year. It is this group, a very important part
of our population, that certainly should not be
limited or biased in their educational experi-
-Dorothy Potts
RECENTLY, Noel Coward, eminent British
play-wright, made some derogatory remarks
about the fighting value of GI's serving overseas
who normally inhabit that part of North Amer-
ica, adjoining the United States, known as
Last week we read a news story which tells
of a Brooklyn infantryman captured by a
German lieutenant and five enlisted men.
The Germans asked the American where he
hailed from. At that, the youth started nostal-
gically rambling about the merits of Flatbush.
Topping off his stories, our boy from Brooklyn
swore to the Nazis that there is a prisoner-of-war
camp practically in the shadow of Ebbets Field.
The six Nazis turned over their arms to the
GI and requested that they be taken prisoners.
Now, Mr. Coward, what was that you said
about Brooklyn men's fighting power?
-Bob Goldman

WASHINGTON, DEC. 6-Political gloom at the
first Republican House of Representatives
caucus since elections was not as thick as the
leaders expected. Talking off the record and
really letting their hair down, the lame-ducks
among them especially emphasized one signifi-
cant thing-that the GOP should not waste time
cussing out the Political Action Committee but
should match its activities by a similar organ-
It was a completely closed-door session, with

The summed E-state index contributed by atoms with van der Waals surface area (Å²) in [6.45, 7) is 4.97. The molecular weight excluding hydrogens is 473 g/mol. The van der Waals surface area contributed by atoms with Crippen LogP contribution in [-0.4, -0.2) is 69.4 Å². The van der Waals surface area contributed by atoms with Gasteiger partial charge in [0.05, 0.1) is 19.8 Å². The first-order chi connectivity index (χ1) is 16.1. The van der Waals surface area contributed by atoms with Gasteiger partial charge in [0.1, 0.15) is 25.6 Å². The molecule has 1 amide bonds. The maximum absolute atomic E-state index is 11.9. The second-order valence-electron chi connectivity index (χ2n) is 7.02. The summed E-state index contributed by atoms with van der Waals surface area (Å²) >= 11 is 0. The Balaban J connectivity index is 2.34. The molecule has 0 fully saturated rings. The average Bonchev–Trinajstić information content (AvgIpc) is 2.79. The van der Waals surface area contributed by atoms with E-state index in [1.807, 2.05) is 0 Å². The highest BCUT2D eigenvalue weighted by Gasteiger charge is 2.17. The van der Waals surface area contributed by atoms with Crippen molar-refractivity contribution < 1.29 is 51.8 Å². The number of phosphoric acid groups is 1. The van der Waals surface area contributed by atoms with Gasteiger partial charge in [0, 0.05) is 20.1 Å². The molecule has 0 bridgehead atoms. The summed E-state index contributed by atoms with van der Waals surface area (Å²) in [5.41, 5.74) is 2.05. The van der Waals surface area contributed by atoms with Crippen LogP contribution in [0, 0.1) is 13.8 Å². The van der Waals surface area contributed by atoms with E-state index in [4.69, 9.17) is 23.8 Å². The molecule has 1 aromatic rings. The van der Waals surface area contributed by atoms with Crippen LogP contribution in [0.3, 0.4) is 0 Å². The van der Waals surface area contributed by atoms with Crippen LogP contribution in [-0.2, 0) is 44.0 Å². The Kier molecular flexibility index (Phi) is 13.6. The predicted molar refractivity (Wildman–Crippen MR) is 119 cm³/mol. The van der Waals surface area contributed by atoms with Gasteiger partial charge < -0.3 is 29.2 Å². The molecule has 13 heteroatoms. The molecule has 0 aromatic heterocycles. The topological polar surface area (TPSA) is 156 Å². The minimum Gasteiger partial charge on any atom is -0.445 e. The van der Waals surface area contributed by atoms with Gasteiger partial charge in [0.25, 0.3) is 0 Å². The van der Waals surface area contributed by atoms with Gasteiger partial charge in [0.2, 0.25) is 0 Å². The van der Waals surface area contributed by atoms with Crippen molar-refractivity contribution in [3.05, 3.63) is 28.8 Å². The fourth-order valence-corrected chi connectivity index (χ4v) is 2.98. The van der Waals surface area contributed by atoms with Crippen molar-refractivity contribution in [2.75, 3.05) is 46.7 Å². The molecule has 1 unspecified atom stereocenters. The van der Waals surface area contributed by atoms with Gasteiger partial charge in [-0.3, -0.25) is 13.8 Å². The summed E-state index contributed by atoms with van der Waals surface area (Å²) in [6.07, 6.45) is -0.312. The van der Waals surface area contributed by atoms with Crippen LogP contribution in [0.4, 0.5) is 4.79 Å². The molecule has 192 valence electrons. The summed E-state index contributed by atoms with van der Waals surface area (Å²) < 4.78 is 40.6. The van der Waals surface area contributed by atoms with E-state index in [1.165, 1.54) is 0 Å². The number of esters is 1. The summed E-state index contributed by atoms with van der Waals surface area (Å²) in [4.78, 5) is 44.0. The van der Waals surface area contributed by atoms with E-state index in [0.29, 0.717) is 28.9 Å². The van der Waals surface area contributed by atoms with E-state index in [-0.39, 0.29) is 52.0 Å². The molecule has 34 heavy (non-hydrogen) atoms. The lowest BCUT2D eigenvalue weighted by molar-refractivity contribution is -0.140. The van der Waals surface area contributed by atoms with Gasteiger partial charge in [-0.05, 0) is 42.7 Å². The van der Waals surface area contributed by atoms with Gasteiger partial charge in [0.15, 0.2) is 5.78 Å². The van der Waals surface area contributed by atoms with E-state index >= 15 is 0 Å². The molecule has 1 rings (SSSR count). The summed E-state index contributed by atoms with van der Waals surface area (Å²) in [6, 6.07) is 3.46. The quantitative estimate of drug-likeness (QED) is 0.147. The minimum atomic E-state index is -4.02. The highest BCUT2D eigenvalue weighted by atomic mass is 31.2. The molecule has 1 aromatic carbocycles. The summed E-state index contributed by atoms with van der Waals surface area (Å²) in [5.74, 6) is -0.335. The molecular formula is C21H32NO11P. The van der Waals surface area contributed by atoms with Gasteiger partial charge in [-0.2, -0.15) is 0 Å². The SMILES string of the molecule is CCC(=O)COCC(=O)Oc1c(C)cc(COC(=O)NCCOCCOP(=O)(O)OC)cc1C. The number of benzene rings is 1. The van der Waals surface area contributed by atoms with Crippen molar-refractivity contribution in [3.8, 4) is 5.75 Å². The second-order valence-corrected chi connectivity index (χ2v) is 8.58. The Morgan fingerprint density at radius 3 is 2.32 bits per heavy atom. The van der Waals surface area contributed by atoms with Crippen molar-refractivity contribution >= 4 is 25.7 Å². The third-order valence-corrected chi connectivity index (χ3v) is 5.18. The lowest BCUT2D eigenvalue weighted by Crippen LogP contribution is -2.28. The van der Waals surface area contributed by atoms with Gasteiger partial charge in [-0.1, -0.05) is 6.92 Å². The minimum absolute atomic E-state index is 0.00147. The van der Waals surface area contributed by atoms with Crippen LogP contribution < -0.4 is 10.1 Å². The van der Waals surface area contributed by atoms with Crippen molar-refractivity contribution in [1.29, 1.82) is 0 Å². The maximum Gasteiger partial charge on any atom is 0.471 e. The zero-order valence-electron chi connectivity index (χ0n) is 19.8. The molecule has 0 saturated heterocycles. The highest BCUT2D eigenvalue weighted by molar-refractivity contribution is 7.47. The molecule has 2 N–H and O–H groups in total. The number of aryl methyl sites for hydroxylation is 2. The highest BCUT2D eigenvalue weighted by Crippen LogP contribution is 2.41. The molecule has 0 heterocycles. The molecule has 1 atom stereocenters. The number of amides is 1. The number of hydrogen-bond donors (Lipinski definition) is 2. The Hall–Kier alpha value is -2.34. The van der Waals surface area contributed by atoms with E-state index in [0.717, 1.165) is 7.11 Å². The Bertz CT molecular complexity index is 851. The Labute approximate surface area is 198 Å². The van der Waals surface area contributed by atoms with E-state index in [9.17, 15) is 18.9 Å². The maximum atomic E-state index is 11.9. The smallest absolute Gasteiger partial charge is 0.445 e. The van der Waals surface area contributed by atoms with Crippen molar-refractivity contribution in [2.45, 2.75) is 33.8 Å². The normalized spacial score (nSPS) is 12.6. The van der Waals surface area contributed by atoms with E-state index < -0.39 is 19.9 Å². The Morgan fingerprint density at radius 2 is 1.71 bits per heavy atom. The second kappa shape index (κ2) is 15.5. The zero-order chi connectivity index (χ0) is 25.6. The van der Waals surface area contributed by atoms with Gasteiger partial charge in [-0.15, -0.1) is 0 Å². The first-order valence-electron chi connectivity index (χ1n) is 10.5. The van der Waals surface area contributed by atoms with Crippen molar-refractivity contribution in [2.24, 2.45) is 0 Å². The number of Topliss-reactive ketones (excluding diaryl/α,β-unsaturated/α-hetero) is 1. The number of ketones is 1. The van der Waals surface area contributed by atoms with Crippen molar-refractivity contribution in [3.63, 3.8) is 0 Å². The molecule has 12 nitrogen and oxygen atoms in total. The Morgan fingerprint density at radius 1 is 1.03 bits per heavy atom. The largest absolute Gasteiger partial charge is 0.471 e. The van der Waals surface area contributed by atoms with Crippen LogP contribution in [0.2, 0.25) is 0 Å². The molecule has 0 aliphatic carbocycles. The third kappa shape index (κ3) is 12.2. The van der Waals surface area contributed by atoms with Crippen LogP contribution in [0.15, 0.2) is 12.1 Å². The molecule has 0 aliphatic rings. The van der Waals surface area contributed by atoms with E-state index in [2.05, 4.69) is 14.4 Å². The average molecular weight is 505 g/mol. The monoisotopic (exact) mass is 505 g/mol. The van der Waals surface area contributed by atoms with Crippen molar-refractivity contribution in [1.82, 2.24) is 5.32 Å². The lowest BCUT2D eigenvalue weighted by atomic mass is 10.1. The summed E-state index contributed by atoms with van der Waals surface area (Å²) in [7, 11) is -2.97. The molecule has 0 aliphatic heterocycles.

newsmen barred, but here are the highlights.
First part of the meeting was monopolized by
Congressman Bertrand Gearhart of California
in a lengthy harangue on freezing Social Secur-
ity taxes. He deranded a united GOP front
against a tax increase. Most of his brethren
Dumbarton Oaks
NEW YORK, DEC. 6-Our isolationist friends
have been making a vast use of "liberal"
and "leftist" appeals ever since Election Day.
They have read the returns correctly, and, ac-
cordingly, are developing a kind of leftward
droop, not very graceful and not very convinc-
1. Isolation is working hard to find "liberal"
arguments to use against Dumbarton Oaks.
One such, which turns up in a certain Chi-
cago newspaper, is the contention that if the
United States joins in a world organization, it
will find itself suppressing rebellions in the
British colonies. Good, decent, democratic
American soldiers, so runs the argument, may
fined themselves commanded to shoot and krill
natives who wish only the blessings of self-
rule for themseles. All this will be done under
the guise .of "keeping the peace." The con-
clusion is that we must stay out of a world
organization as our contribution to freedom for
colonial peoples.
The argument is a clever one, designed to
appeal to, our best instincts, the isolationists
having found that appeals to our worst instincts
are not successful. But Dumbarton Oaks does
not provide for a "supreme" world police force,
constantly in being, running itself like an auto-
nomous corporation, shooting natives whenever
it feels like it, because it feels like it. Nor does
it provide for a world police force which has to
come running whenever Britain beckons. Dum-
barton Oaks provides for a world security coun-
cil, which will use a number of methods in its
effort to keep the peace, only one of which is
military force; and it can employ force only in